Gender recognition certificate fee reduced from £140 to £5

"This is a welcome change - but the whole system needs urgent revision, not just an admin fee," author Juno Dawson tells Attitude


Words: Jamie Tabberer; picture: The Gender Spectrum Collection 

The cost of getting a Gender Recognition Certificate (GRC) has been reduced from £150 to £5.

The move was confirmed by the UK government this morning, after trans respondents to the 2018 National LGBT Survey complained the cost of the certificate was holding them back from applying for one.

According to the government's official page on GRCs, people must 'apply to the Gender Recognition Panel for a Gender Recognition Certificate if you want your acquired gender to be legally recognised in the UK.'

The process has been in place since the introduction of the Gender Recognition Act in 2005.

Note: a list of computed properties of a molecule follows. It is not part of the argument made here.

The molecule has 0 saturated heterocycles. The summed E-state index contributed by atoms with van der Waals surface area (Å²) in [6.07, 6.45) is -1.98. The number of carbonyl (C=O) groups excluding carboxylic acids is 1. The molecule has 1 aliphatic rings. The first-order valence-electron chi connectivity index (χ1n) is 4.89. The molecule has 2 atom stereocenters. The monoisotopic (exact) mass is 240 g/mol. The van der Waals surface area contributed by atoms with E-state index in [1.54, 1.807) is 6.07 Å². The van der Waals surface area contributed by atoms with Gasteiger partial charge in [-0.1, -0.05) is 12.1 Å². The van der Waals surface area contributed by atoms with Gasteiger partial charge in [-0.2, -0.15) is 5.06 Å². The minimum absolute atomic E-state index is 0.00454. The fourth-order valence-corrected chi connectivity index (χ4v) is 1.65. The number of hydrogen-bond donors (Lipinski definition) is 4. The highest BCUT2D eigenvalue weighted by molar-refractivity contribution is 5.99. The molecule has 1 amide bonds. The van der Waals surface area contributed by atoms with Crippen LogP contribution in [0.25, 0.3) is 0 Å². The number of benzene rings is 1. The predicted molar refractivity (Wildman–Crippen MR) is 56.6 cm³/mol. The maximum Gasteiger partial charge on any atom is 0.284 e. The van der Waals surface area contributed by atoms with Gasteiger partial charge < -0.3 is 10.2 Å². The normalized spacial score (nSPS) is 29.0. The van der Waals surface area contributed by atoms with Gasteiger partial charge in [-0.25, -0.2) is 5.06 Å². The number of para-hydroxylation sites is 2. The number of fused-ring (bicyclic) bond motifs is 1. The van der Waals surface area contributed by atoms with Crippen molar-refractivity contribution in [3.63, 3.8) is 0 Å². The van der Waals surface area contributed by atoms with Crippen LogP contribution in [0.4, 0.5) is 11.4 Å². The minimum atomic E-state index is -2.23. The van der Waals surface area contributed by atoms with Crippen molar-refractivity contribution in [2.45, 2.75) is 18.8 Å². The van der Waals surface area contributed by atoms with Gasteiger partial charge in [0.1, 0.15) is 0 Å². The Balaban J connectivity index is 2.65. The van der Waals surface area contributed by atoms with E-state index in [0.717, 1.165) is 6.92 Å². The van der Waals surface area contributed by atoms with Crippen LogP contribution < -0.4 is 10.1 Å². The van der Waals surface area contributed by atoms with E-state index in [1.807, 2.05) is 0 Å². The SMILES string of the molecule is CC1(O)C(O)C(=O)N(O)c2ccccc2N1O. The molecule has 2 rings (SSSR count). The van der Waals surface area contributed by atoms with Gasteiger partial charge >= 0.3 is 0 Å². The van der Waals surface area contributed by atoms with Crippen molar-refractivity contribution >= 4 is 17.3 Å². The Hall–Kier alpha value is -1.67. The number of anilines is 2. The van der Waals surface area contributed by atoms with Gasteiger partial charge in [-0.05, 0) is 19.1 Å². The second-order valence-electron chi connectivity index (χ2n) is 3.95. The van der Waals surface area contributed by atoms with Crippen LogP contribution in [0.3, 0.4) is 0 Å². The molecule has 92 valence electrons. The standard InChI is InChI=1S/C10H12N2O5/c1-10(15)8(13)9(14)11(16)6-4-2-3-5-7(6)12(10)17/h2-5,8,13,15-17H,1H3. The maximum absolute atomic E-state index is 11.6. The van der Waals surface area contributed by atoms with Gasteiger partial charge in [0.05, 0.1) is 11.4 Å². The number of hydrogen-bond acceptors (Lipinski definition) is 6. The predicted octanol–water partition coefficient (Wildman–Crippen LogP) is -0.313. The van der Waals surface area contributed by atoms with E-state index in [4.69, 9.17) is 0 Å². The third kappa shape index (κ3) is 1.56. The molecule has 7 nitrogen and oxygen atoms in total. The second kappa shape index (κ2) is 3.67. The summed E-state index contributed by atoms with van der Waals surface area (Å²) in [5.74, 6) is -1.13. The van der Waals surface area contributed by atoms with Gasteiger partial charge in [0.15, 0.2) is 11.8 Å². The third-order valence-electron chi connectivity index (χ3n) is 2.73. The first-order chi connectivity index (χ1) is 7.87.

Minister for Women and Equalities, Liz Truss confirmed the news of the reduction this morning, saying in a statement: "As we build back better, we want transgender people to be free to live and to prosper in modern Britain.

“In the National LGBT Survey, 34% of transgender people told us that the cost of applying for a certificate was holding them back from doing so.

“Today we have removed that barrier, and I am proud that we have made the process of getting a certificate fairer, simpler and much more affordable.”

"The whole system needs urgent revision, not just an admin fee"

Responding to the news, author Juno Dawson told Attitude: "This is a welcome change, and I would urge trans people to apply if they haven't, but at the moment trans people are waiting upwards of three years to be seen by a specialist doctor and get a 'diagnosis' of gender dysphoria.

"This means many trans people are nowhere near being able to apply for a GRC and receiving legal protection. The whole system needs urgent revision, not just an admin fee."

The cost of obtaining a GRC is still likely to be higher than £5 when the cost of the need for a notary public and sourcing other 'evidence' is factored in.

According to the government's announcement, 'as of December 2020, there have now been a total of 5,871 full GRCs granted since 2005, yet tentative estimates suggest there are an estimated 200,000 to 500,000 transgender people living in the UK.'

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